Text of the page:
If you interact with teenagers, you’ve probably heard of Snapchat. And, if you’re a parent of said teenagers, you should learn about it—Snapchat’s biggest user demographic is between 13 and 23 years old.
Snapchat is a social media tool that allows the user to send a picture, video, or text (known as a “snap”) to their followers. Senders set the amount of time that the image can be viewed—from one to ten seconds—and after that point, the image is deleted from the viewers’ devices. In theory, this seems like a positive step for privacy, and can help alleviate parents’ concerns over images of their children spreading around the Internet.
Why Does Snapchat Appeal to Teens?
Why does this method of communication appeal to your child? Hopefully, you’ve taught your kids the essential safety lessons about online privacy, and are at least aware that certain images should not be shared. However, this is contrary to what kids want to do. They want to be in the moment, sharing their feelings online for all their friends to see. Snapchat also relieves the need for the perfectly framed “selfie”; kids can take a quirky picture of themselves believing that their friends will only be able to view it for a few seconds.
Privacy Concerns and the Myth of the Deleted Snap
There are, however, broader concerns for parents. Viewers can grab a screenshot when the snap arrives, forever storing and sharing it. Because Snapchat delivers a text message to recipients announcing they have a snap to view, recipients can prepare to grab the image or video for storage. In December 2013, Snapchat added a replay feature with its operating system update, allowing users to replay one image from the last 24 hours. Only one replay per day is currently possible with this feature.
Snapchat also explains on its privacy page that the company temporarily collects and stores the snaps until all followers have viewed the snap. Law enforcement has issued subpoenas requiring Snapchat to turn over unopened snaps relevant to a case. In addition, a forensic software company admitted to being able to recover snaps taken on Android, and was working on that same ability with iOS devices.
Certainly there is little stopping a third-party app from providing consumers with the means to store snaps. Therefore, it seems that despite what teens think, Snapchat does not have the ephemeral effect they believe it does. What is a parent to do?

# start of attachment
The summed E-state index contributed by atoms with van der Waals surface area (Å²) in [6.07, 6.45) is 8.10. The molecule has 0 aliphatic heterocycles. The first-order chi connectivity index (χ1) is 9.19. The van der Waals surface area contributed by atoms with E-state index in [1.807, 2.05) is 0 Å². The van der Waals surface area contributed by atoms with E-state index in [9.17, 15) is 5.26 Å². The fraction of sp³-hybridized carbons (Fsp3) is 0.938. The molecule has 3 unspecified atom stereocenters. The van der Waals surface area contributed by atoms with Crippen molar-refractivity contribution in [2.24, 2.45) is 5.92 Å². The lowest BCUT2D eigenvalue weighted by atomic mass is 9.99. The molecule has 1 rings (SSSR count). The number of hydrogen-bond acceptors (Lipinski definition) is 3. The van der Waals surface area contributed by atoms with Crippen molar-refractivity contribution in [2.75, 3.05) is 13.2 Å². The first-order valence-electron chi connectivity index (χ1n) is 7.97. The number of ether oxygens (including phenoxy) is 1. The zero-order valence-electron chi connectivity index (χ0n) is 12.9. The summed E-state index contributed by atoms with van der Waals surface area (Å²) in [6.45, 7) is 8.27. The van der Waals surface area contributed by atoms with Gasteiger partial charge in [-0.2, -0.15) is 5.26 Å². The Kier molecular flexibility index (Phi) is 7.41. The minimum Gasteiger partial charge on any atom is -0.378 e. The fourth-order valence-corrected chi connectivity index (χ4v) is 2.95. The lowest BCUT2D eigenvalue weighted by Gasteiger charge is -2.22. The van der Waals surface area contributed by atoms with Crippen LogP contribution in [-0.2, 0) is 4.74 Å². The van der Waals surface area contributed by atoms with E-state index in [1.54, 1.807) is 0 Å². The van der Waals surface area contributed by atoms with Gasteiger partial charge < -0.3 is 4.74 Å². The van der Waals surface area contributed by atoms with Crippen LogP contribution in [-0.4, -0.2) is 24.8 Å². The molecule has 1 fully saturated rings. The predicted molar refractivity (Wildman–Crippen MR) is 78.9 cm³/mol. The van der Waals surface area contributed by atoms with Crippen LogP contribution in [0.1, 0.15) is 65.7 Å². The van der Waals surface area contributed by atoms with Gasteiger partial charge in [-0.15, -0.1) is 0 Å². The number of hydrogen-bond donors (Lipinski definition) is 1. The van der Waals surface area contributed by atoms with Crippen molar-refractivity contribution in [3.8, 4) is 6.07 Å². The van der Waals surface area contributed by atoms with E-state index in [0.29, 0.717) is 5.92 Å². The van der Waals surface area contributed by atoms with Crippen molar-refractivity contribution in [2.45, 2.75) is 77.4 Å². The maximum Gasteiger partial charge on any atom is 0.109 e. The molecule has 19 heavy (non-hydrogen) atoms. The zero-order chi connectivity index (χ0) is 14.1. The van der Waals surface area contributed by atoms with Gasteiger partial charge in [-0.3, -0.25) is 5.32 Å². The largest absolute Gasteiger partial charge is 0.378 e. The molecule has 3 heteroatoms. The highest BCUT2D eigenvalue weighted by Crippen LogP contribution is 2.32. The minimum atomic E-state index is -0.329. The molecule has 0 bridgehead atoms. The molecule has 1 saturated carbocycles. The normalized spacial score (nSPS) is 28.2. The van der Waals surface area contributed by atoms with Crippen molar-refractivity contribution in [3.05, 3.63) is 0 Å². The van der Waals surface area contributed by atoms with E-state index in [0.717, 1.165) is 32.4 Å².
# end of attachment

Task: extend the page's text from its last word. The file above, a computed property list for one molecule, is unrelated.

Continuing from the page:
Six Steps for Social Media Safety
First, realize that Snapchat is just a tool that cannot, by itself, turn your kid into a sexter. Any social media platform can be a mechanism that amplifies what your teen wants to share. Talking with your teen about what is and isn’t appropriate is a crucial first step.
Second, prohibiting your child from using Snapchat does not alleviate the problem of privacy concerns. If your child’s friends use it—and with Snapchat sending 350 million photos every day, they probably do—they can easily snap a photo of your child for use.
Third, become socially savvy. Do not cede this ground to your child because you think it’s something for teens. Social media is not complicated; it just seems that way sometimes because each platform is constantly being updated and reinvented. If you need to get started on social media, Amazon has many eBooks that you can instantly download to learn more. My book, Daily Actions for Social Media Mastery, will provide daily steps for you to take to become socially savvy. Stay one step ahead of your teen.
Fourth, make your child socially savvy. Your child absolutely needs to learn how to use social media effectively because as they grow up, they will most likely be networking for the best internships, jobs, and even life partners that way. Preventing your teen from using social media does not prevent worrisome behavior. Talk to your children!
Fifth, monitor your teen’s social media activity. I used to joke with my now-16 year old that I believed in the right to privacy once he reached 18. In reality, I practice the art of amused parent. We joke about some of the snaps he sends (all appropriate, but goofy), and I try not to act like a stodgy worrywart. I admit that finding that balance can be tricky, and each parent will find his or her own way. The important part is to work at it rather than shut down social media for your teen. Having a policy of open communication (without judgment) goes a long way in showing your kids that there’s a healthy balance between what should be public and what should be private.
Sixth, establish a few golden rules (or “guidelines” if you prefer) about social media.
Golden Rule 1: Explain that nothing shared is ever private or completely deleted. Therefore, they should never send a snap that they wouldn’t want you or a future employer finding. Because we do not develop the skill to think in terms of long-term benefits until we are about 25, you may just need to tell your child that this is one rule that must be followed, and can have serious consequences if they do not.
Golden Rule 2: Explain that they should never share an image of another person without that person’s consent. Obviously people who post stories on Facebook about themselves are inviting shares, but snaps assume a level of privacy. They should also learn that sharing embarrassing images is never cool. Reinforce this with a role reversal by asking them how they would feel if others did that to them.
Social media requires an awareness of societal norms and trends that we may not have realized we’d need to follow as our kids grow up. I encourage you to embrace, rather than shut out, social media. While Snapchat might not be your platform of choice, it’s still important to understand. Establish an open communication policy with your child. In the long run, you may find that social media gives you great ways to share memories with your kids as they become busy teens.